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Transcription regulation by the Mediator: recent progress

Julie Soutourina (I2BC@Saclay / SBIGeM) was invited by Nature Reviews Molecular Cell Biology to publish a review on the molecular functioning of the Mediator, a multi-protein complex, conserved from yeast to humans, and essential to the regulation of the expression of genes. Potential therapeutic approaches targeting the Mediator (cancer, fungal infections) are also adressed.

Published on 17 January 2018


Alterations in the regulation of gene expression are frequently associated with developmental diseases or cancer. Transcription activation is a key phenomenon in the regulation of gene expression. In all eukaryotes, mediator of RNA polymerase II transcription (Mediator), a large complex with modular organization, is generally required for transcription by RNA polymerase II, and it regulates various steps of this process. The main function of Mediator is to transduce signals from the transcription activators bound to enhancer regions to the transcription machinery, which is assembled at promoters as the preinitiation complex (PIC) to control transcription initiation. Recent functional studies of Mediator with the use of structural biology approaches and functional genomics have revealed new insights into Mediator activity and its regulation during transcription initiation, including how Mediator is recruited to transcription regulatory regions and how it interacts and cooperates with PIC components to assist in PIC assembly. Novel roles of Mediator in the control of gene expression have also been revealed by showing its connection to the nuclear pore and linking Mediator to the regulation of gene positioning in the nuclear space. Clear links between Mediator subunits and disease have also encouraged studies to explore targeting of this complex as a potential therapeutic approach in cancer and fungal infections.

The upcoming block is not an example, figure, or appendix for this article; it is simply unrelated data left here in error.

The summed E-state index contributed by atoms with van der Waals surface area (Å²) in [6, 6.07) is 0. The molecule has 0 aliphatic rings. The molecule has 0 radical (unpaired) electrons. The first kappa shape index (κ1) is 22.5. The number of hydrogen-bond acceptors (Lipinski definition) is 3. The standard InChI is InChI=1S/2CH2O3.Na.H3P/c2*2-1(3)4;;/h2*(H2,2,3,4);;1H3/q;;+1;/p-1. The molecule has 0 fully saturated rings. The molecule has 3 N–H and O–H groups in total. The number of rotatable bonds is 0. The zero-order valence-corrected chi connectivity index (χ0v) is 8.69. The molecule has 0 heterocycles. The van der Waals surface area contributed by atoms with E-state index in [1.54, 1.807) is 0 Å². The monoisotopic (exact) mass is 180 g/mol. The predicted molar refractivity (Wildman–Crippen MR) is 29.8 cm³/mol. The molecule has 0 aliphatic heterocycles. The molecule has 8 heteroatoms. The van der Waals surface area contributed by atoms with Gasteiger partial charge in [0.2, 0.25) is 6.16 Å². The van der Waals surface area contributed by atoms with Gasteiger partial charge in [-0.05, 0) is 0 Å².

Read the French version.

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